41.  By their publication, the applicants sought to convey the view that Ms P., head of the legal department, earned a high salary which was not justified by her educational background and age. The Court reiterates that even where a statement amounts to a value judgment, the proportionality of an interference may depend on whether there exists a sufficient factual basis for the impugned statement, since even a value judgment without any factual basis to support it may be excessive (see Jerusalem v. Austria, no. 26958/95, § 43, ECHR 2001-II). In the present case it appears that the applicants did not approach Ms P. for comments before publication and did not verify the information about her education. They presented an incomplete factual account to their readership, suggesting that Ms P. was insufficiently qualified for her post. In these circumstances, the Court considers that the applicants' article, in so far as it concerned Ms P., was not a fair comment on a topic of general interest but rather a gratuitous attack on Ms P.'s reputation. In these circumstances, the amount of the award for damages does not appear excessive.

42.  In view of the above considerations and having regard to the margin of appreciation afforded to the national authorities, the Court takes the view that the interference complained of was proportionate to the legitimate aim pursued and that the reasons advanced by the domestic courts were sufficient and relevant to justify it.

There has therefore been no violation of Article 10 of the Convention in the proceedings instituted by Ms P.

2.  Proceedings instituted by Mr K.

43.  Mr K., a military officer, had initially sued the applicants for disseminating untrue information about conditions of service in the military unit under his command. He then added a claim for damages incurred through publication of his diagnosis by the applicants. Whereas the courts rejected the defamation claim, finding that the information had been true, they ordered the applicants to pay damages to Mr K. for an interference in his private life.

44.  This interference with the applicants' freedom of expression was prescribed by law, notably Article 151 of the Civil Code, governing judicial protection of “personal non-pecuniary rights”, including a right to the inviolability of one's private life, and pursued the legitimate aim of the protection of the rights of others. In the domestic courts' view, it was also necessary in order to prevent the disclosure of information received in confidence. Had it not been for the applicants' publication, Mr K.'s medical information would have remained in the case file, to which few people had access.

45.  Assessing the proportionality of the interference to the legitimate aim pursued, the Court observes at the outset that Mr K. voluntarily produced the medical certificate in the defamation proceedings as evidence of the moral damage caused to him by the applicants' first publication. These proceedings were conducted in public, as required by Article 6 of the Convention and Article 9 of the RSFSR Code of Civil Procedure, and Mr K. did not ask that hearings be held in private. The present case is therefore distinguishable from the cases concerning disclosure of medical information for reasons beyond the interested party's control (see, among others, Editions Plon v. France, no. 58148/00, ECHR 2004-IV; Z v. Finland, judgment of 25 February 1997, Reports 1997-I; and M.S. v. Sweden, judgment of 27 August 1997, Reports 1997-IV).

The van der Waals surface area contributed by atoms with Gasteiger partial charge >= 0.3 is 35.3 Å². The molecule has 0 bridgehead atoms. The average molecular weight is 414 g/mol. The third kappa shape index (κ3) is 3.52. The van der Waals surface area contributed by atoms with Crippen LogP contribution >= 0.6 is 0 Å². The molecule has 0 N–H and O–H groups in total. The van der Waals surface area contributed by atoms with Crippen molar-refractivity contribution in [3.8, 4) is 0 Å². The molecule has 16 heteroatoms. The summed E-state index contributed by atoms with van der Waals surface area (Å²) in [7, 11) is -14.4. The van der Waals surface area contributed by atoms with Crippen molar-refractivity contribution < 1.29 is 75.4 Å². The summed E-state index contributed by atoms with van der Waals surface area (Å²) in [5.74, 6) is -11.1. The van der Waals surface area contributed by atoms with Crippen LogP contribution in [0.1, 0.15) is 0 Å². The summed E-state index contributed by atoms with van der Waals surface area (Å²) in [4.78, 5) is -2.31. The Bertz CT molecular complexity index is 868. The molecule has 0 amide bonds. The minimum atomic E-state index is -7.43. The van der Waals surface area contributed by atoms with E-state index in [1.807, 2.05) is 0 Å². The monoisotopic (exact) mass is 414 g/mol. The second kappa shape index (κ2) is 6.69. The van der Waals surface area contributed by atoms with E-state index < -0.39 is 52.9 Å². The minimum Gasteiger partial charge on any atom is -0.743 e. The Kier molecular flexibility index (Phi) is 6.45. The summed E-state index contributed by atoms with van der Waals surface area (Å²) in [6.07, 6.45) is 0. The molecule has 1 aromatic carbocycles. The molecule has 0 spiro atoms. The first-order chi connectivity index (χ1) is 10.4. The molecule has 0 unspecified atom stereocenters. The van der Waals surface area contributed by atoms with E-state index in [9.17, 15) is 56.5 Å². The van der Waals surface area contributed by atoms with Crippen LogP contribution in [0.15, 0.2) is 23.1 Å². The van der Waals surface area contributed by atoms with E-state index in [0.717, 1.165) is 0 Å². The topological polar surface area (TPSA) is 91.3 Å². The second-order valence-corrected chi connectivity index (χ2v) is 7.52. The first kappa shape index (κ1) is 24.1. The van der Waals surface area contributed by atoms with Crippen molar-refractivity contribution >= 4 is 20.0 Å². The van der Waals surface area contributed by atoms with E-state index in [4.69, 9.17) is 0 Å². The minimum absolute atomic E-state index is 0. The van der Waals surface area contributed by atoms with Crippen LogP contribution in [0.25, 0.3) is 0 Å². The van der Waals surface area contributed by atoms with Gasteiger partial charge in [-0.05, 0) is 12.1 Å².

46.  The Court has therefore to determine whether the domestic courts struck the right balance between the need to protect Mr K.'s private life and the applicants' right to freedom of expression. It has been the Convention organs' constant approach that the claim to respect for private life is automatically reduced to the extent that an individual brings his private life into contact with public life. Thus, communication of statements made during public proceedings was not considered as giving rise to an interference with private life (see X. v. the United Kingdom, no. 3868/68, Commission decision of 25 May 1970, 34 Coll. 10; and, more generally, Friedl v. Austria, no. 15225/89, Commission's report of 19 May 1994, § 44). When people knowingly or intentionally involve themselves in activities which are or may be recorded or reported in a public manner, a person's reasonable expectations as to privacy may be a significant, although not necessarily conclusive, factor. It is also relevant whether the individual voluntarily supplied the information and whether he could reasonable anticipate the later use made of the material (see P.G. and J.H. v. the United Kingdom, no. 44787/98, § 57, ECHR 2001-IX; Lupker v. the Netherlands, no. 18395/91, Commission decision of 7 December 1992; Peck v. the United Kingdom, no. 44647/98, § 62, ECHR 2003-I; and Perry v. the United Kingdom, no. 63737/00, § 42, ECHR 2003-IX (extracts)).